It would be convenient for the cognoscenti of law department management to be able to describe numerically levels and spans of control. For example, if a 10lawyer department has four lawyers who report to the general counsel (“direct reports”), the general counsel’s supervisory ratio is 4:1. The remaining five lawyers of the level below the direct reports (“secondlevel reports”) would give the direct reports a ratio of 1.25:1 (5 lawyers divided by 4), if none of the secondlevel lawyers has a lawyer report.
Likewise, if a 20lawyer department has six direct reports to the general counsel, that general counsel has a 6:1 supervisory ratio. The remaining 13 lawyers means that the second level reports, assuming no levels below the third level of lawyers, have a ratio of 2.2:1.
If we assume that the number of direct reports to a general counsel tops out at seven, then a law department with 100 lawyers would have 92 of them reporting ultimately to those seven directreport lawyers, an ultimate supervisory ratio of 13.1: 1.
Five further thoughts on the above calculations:

We need a supervisory ratio for each level. The more lawyers in a law department, the higher the supervisory metric goes unless you calculate it for each level down. The supervisory ratio shrinks as you move down through the organization, both because there are fewer lawyers at each more junior level and because supervisors have less managerial experience and therefore can handle only a few reports.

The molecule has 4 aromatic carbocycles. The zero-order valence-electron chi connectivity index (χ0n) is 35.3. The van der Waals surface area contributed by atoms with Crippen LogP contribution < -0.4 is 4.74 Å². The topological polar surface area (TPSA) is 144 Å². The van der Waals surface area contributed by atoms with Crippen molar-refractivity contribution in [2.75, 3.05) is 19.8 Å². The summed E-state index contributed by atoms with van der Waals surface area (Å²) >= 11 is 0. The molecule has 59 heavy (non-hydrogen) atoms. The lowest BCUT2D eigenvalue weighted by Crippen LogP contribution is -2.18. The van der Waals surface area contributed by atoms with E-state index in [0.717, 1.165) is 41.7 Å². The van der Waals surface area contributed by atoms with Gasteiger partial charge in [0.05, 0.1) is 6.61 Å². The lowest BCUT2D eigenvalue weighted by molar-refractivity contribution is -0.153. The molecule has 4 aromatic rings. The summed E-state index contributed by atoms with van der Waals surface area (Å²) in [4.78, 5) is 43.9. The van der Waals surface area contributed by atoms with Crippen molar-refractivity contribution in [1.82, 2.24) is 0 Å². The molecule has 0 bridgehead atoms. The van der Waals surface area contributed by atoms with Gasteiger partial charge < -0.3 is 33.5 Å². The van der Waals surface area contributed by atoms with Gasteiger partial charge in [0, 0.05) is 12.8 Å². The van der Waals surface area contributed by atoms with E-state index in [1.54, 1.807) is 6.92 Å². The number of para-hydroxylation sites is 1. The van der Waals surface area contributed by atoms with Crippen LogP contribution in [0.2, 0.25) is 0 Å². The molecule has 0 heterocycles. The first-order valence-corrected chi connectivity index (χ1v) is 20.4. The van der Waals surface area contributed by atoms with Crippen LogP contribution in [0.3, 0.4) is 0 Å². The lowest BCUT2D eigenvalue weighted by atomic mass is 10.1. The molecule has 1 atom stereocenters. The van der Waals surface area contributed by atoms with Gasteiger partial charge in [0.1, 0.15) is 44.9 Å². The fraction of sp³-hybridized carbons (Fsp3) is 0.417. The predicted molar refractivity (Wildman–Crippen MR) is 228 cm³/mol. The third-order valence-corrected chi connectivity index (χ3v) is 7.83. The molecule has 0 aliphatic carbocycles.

Some clever math should allow us to combine the ratios of each level into one figure. If we merely combine the reporting levels of the general counsel and his or her direct reports, the 10lawyer department has a ratio of 9 to 4, which is 2.2:1 (4 to 1 plus 5 to 4). But that makes little sense.

The wider the span of control of the general counsel, the smaller the direct reports’ ratio if we hold constant the size of departments.

The supervisory ratio should include paralegals and support staff if they report to lawyers, because everybody who is supervised requires some managerial attention. If we include all reports, the supervisory ratios approximately double because most law departments have about one nonlawyer for every lawyer.

Since each level down has less of a supervisory burden, you might reduce the supervisory ratio of each level down by a percentage, such as to subtract from one the result of one divided by the number of levels. Thus the fourth level of lawyers would have their supervisory ratio reduced by 75% (1 minus ¼).